Bridget

Posts Tagged ‘fertility’

Bealtaine Eve.

In Folklore, Gardening on April 30, 2011 at 1:20 pm

The Eve of Bealtaine, the beginning of the celebration of the first day of Summer according to the old Celtic calendar. The good weather this year make the vibrancy and energy of the season more tangible than usual. There is an old saying to predict the weather ” Ash before Oak, you’re in for a soak. Oak before Ash, you’re in for a splash.” As you can see from the pic above the Oak is in leaf first, in Arigna anyway!

The hedgerows are full of wildflowers right now.

The name Bealtaine comes from the Celtic god, Bel, meaning bright one, and the Gaelic word, teine, meaning fire. Midnight tonight is the traditional time for fires to be lit. The lighting of fires was seen as a symbol of purification for man and beast. The Celts used to build 2 fires and drive the livestock between them, this ensured fertility and a good milk yield.

Ferns are almost fully unfurled now.

The Earth’s energies are at their most active now, everything is a fresh new green. The Hawthorn or Maybush is just coming into flower. It was an important plant at Bealtaine, bunches were collected early on a May morning and placed above the doors and windows as a protection. They were also placed on doors of the animal houses.

Anyone know what this tiny flower is? The hedgerows are full of it.

The dew collected on a May morning was believed to have magical properties. If used to wash your face it was said you would’nt be burnt by the sun or get wrinkles.

Strimming & Mulching @ Prospect Cottage.

In Gardening, sustainable living on March 25, 2011 at 10:04 am

We awoke to another beautiful sunny morning here in Arigna. The heat is really building in the polytunnels and everything in there has really taken off. Lots of pricking out and potting on to do. All the outdoor fruit bushes have leafed up and fruit buds will be following soon. We will have to be vigilant for frosts, even a sheet of newspaper held on with clothes pegs is enough to keep off the frost at this time of year.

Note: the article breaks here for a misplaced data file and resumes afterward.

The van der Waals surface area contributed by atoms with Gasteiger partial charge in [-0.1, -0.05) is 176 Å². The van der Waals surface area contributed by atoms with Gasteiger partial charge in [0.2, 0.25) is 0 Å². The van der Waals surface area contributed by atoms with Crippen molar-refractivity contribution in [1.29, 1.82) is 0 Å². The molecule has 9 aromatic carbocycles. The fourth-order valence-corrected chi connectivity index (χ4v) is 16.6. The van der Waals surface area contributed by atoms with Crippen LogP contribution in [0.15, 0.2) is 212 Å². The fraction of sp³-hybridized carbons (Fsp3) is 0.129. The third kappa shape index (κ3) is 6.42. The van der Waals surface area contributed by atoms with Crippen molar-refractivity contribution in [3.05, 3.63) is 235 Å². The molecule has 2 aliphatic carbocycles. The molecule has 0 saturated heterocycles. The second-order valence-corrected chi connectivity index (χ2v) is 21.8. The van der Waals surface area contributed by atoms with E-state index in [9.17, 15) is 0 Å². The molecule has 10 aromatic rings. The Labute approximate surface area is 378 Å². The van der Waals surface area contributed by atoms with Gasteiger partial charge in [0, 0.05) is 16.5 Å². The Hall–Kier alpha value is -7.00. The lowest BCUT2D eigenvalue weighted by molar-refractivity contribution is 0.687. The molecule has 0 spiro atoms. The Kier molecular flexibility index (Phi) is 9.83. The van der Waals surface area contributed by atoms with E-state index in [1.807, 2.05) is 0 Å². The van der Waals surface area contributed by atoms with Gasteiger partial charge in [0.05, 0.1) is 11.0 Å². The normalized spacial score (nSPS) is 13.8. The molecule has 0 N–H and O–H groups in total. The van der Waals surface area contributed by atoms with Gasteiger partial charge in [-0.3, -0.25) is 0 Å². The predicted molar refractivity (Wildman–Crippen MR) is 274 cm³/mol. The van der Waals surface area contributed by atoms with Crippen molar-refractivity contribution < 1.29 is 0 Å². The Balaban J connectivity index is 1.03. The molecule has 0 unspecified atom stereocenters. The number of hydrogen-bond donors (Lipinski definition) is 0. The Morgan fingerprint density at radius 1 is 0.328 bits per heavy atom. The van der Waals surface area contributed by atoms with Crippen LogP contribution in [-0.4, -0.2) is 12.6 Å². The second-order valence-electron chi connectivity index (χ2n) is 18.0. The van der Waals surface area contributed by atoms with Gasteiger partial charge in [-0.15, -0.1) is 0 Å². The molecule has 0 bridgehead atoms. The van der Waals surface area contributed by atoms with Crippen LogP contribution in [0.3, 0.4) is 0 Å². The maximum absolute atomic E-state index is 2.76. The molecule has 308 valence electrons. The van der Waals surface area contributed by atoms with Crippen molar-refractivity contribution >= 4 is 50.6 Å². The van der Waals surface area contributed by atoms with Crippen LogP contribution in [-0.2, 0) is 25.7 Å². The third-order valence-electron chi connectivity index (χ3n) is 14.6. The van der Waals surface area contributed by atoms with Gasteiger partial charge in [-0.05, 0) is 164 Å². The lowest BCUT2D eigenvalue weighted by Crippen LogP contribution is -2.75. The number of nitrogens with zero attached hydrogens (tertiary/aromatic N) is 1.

Strimming the rushes is another annual job to be done here. When we bought this place the rushes had’nt been cut for years and were about five feet tall. That first year our neighbour cut them with a tractor and mower, Andy now strims them once or twice a year and the difference is amazing. The rushes are’nt as strong growing and the cutting has given the grass a chance to come on. Three fields that were just full of rushes have now become fairly decent pasture.

So, what to do with all those rushes? They can be left in situ where they will rot down fairly quickly and provide some fertility. We collect them to use for mulch, particularly around the fruit trees and bushes. As you can see from the above pic above we have already started this years mulching. Now is a good time to mulch as the soil has warmed up and is still damp. Mulching conserves moisture, keeps down weeds and ultimately rots down thus improving soil structure and fertility. It also protects plants during the Winter reducing the effects of frost.